Victorian Grand Tour Egyption Shabti Mummy
Victorian Grand Tour Egyption Shabti Mummy
Victorian Grand Tour Egyption Shabti Mummy
Victorian Grand Tour Egyption Shabti Mummy
Victorian Grand Tour Egyption Shabti Mummy
Victorian Grand Tour Egyption Shabti Mummy
Victorian Grand Tour Egyption Shabti Mummy
Victorian Grand Tour Egyption Shabti Mummy
Victorian Grand Tour Egyption Shabti Mummy
  • Load image into Gallery viewer, Victorian Grand Tour Egyption Shabti Mummy
  • Load image into Gallery viewer, Victorian Grand Tour Egyption Shabti Mummy
  • Load image into Gallery viewer, Victorian Grand Tour Egyption Shabti Mummy
  • Load image into Gallery viewer, Victorian Grand Tour Egyption Shabti Mummy
  • Load image into Gallery viewer, Victorian Grand Tour Egyption Shabti Mummy
  • Load image into Gallery viewer, Victorian Grand Tour Egyption Shabti Mummy
  • Load image into Gallery viewer, Victorian Grand Tour Egyption Shabti Mummy
  • Load image into Gallery viewer, Victorian Grand Tour Egyption Shabti Mummy
  • Load image into Gallery viewer, Victorian Grand Tour Egyption Shabti Mummy

Victorian Grand Tour Egyption Shabti Mummy

Regular price
£80.00
Sale price
£80.00
Regular price
Sold out
Unit price
per 
Tax included.

A grand tour shabti doll, made from a clay composite material and dating from circa 1890 - 1910.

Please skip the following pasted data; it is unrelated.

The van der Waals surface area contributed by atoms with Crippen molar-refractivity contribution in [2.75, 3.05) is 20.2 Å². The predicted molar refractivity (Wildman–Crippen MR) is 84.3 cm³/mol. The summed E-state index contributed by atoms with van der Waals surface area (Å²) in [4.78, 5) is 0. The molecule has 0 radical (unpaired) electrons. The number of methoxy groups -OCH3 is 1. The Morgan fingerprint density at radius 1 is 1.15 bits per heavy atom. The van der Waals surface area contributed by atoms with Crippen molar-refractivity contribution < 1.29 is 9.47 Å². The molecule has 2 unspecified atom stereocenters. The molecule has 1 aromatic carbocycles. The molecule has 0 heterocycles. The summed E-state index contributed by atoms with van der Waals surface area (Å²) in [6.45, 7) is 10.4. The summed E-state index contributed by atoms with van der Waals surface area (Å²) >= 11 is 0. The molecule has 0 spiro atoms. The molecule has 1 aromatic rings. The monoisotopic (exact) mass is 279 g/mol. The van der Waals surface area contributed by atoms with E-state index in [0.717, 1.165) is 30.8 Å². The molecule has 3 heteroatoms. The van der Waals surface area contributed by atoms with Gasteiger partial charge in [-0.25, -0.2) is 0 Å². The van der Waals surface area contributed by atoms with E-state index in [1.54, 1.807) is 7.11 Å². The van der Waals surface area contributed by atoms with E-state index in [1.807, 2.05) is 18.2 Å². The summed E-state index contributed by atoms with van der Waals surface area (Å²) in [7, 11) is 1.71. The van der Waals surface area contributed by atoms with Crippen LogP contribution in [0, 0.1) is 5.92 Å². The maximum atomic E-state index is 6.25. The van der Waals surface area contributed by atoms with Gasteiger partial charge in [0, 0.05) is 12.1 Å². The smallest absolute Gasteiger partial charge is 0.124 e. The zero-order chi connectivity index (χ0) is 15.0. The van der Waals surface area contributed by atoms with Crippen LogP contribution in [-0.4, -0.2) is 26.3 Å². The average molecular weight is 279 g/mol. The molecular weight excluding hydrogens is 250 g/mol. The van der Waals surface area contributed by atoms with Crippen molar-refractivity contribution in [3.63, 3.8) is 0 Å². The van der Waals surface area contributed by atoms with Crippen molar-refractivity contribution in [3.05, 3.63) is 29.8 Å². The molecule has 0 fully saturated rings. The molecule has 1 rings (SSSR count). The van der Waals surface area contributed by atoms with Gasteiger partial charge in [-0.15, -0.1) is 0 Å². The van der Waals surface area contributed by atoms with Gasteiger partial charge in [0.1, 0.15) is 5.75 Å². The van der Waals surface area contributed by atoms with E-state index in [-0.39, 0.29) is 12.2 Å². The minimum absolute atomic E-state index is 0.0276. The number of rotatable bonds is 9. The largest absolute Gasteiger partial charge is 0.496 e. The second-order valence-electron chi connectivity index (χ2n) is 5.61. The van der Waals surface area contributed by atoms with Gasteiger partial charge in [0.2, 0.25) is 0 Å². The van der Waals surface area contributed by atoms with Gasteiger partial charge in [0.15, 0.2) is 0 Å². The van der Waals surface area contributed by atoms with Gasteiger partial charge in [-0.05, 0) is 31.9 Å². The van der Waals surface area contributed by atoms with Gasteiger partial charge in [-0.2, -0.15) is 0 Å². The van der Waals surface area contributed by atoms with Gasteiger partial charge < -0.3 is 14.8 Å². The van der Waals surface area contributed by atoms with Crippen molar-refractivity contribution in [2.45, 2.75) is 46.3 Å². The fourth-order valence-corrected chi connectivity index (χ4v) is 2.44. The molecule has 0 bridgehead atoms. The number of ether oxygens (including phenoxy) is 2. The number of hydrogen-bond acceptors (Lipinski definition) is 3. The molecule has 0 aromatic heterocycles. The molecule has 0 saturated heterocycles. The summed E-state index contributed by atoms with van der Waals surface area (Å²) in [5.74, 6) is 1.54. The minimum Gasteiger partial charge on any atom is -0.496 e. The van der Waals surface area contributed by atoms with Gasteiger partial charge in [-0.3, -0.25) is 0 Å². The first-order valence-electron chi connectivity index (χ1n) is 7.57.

Shabti dolls (also known as shawbti and ushabti) were funerary figures in ancient Egypt who accompanied the deceased to the after-life. Their name is derived from the Egyptian for stick but also corresponds to the word for `answer' and so the shabtis were known as `The Answerers'.

//

The primary value of the Grand Tour lay in its exposure to the cultural legacy of classical antiquity and the Renaissance, and to the aristocratic and fashionably polite society of the European continent. In addition, it provided the only opportunity to view specific works of art, and possibly the only chance to hear certain music.

A Grand Tour could last anywhere from several months to several years. It was commonly undertaken in the company of a cicerone, a knowledgeable guide or tutor.

Objects such as this one were made as souvenirs to sell to the young travellers to back home with them.